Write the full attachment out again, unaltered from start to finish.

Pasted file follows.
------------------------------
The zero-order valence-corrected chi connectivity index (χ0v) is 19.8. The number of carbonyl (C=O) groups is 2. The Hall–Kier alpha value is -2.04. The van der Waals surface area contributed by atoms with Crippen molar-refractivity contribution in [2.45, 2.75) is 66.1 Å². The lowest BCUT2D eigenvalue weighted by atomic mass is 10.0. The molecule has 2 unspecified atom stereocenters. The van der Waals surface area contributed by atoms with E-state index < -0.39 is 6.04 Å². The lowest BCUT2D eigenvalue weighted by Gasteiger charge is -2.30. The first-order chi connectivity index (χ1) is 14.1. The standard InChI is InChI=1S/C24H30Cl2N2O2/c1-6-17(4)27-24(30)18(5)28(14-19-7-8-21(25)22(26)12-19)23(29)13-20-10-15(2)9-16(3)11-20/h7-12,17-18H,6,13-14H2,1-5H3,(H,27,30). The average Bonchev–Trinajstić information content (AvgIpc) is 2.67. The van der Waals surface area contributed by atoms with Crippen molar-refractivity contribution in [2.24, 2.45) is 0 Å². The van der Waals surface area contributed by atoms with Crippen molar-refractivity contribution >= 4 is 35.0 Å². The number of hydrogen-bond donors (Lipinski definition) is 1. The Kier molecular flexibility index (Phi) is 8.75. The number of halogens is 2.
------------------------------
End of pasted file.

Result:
The zero-order valence-corrected chi connectivity index (χ0v) is 19.8. The number of carbonyl (C=O) groups is 2. The Hall–Kier alpha value is -2.04. The van der Waals surface area contributed by atoms with Crippen molar-refractivity contribution in [2.45, 2.75) is 66.1 Å². The lowest BCUT2D eigenvalue weighted by atomic mass is 10.0. The molecule has 2 unspecified atom stereocenters. The van der Waals surface area contributed by atoms with E-state index < -0.39 is 6.04 Å². The lowest BCUT2D eigenvalue weighted by Gasteiger charge is -2.30. The first-order chi connectivity index (χ1) is 14.1. The standard InChI is InChI=1S/C24H30Cl2N2O2/c1-6-17(4)27-24(30)18(5)28(14-19-7-8-21(25)22(26)12-19)23(29)13-20-10-15(2)9-16(3)11-20/h7-12,17-18H,6,13-14H2,1-5H3,(H,27,30). The average Bonchev–Trinajstić information content (AvgIpc) is 2.67. The van der Waals surface area contributed by atoms with Crippen molar-refractivity contribution in [2.24, 2.45) is 0 Å². The van der Waals surface area contributed by atoms with Crippen molar-refractivity contribution >= 4 is 35.0 Å². The number of hydrogen-bond donors (Lipinski definition) is 1. The Kier molecular flexibility index (Phi) is 8.75. The number of halogens is 2.